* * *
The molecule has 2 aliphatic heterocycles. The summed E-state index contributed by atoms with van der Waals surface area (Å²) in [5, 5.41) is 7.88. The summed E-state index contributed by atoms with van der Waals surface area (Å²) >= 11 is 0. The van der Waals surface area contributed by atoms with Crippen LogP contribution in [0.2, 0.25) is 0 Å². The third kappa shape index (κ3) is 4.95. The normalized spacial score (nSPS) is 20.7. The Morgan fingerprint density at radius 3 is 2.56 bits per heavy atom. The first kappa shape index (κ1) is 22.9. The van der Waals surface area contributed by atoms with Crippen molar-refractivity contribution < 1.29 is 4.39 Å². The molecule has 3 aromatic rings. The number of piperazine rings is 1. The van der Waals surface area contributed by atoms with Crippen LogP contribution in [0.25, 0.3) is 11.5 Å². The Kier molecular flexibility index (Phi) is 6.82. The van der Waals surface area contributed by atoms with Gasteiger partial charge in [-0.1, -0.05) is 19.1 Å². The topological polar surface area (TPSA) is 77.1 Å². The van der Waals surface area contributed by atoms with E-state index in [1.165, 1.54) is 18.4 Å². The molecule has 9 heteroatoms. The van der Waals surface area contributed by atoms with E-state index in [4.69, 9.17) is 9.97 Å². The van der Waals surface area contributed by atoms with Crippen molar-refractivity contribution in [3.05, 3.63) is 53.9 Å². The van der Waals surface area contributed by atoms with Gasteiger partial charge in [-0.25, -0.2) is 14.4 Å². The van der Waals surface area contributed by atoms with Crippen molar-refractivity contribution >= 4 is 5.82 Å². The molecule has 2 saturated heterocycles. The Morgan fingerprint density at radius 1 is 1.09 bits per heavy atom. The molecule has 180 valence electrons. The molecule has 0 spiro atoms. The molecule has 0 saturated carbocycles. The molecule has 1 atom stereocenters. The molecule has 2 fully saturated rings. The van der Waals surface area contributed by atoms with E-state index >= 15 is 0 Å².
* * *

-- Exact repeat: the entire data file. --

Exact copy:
The molecule has 2 aliphatic heterocycles. The summed E-state index contributed by atoms with van der Waals surface area (Å²) in [5, 5.41) is 7.88. The summed E-state index contributed by atoms with van der Waals surface area (Å²) >= 11 is 0. The van der Waals surface area contributed by atoms with Crippen LogP contribution in [0.2, 0.25) is 0 Å². The third kappa shape index (κ3) is 4.95. The normalized spacial score (nSPS) is 20.7. The Morgan fingerprint density at radius 3 is 2.56 bits per heavy atom. The first kappa shape index (κ1) is 22.9. The van der Waals surface area contributed by atoms with Crippen molar-refractivity contribution < 1.29 is 4.39 Å². The molecule has 3 aromatic rings. The number of piperazine rings is 1. The van der Waals surface area contributed by atoms with Crippen LogP contribution in [0.25, 0.3) is 11.5 Å². The Kier molecular flexibility index (Phi) is 6.82. The van der Waals surface area contributed by atoms with Gasteiger partial charge in [-0.1, -0.05) is 19.1 Å². The topological polar surface area (TPSA) is 77.1 Å². The van der Waals surface area contributed by atoms with E-state index in [1.165, 1.54) is 18.4 Å². The molecule has 9 heteroatoms. The van der Waals surface area contributed by atoms with E-state index in [4.69, 9.17) is 9.97 Å². The van der Waals surface area contributed by atoms with Crippen molar-refractivity contribution in [3.05, 3.63) is 53.9 Å². The van der Waals surface area contributed by atoms with Gasteiger partial charge in [-0.25, -0.2) is 14.4 Å². The van der Waals surface area contributed by atoms with Crippen molar-refractivity contribution >= 4 is 5.82 Å². The molecule has 2 saturated heterocycles. The Morgan fingerprint density at radius 1 is 1.09 bits per heavy atom. The molecule has 180 valence electrons. The molecule has 0 spiro atoms. The molecule has 0 saturated carbocycles. The molecule has 1 atom stereocenters. The molecule has 2 fully saturated rings. The van der Waals surface area contributed by atoms with E-state index >= 15 is 0 Å².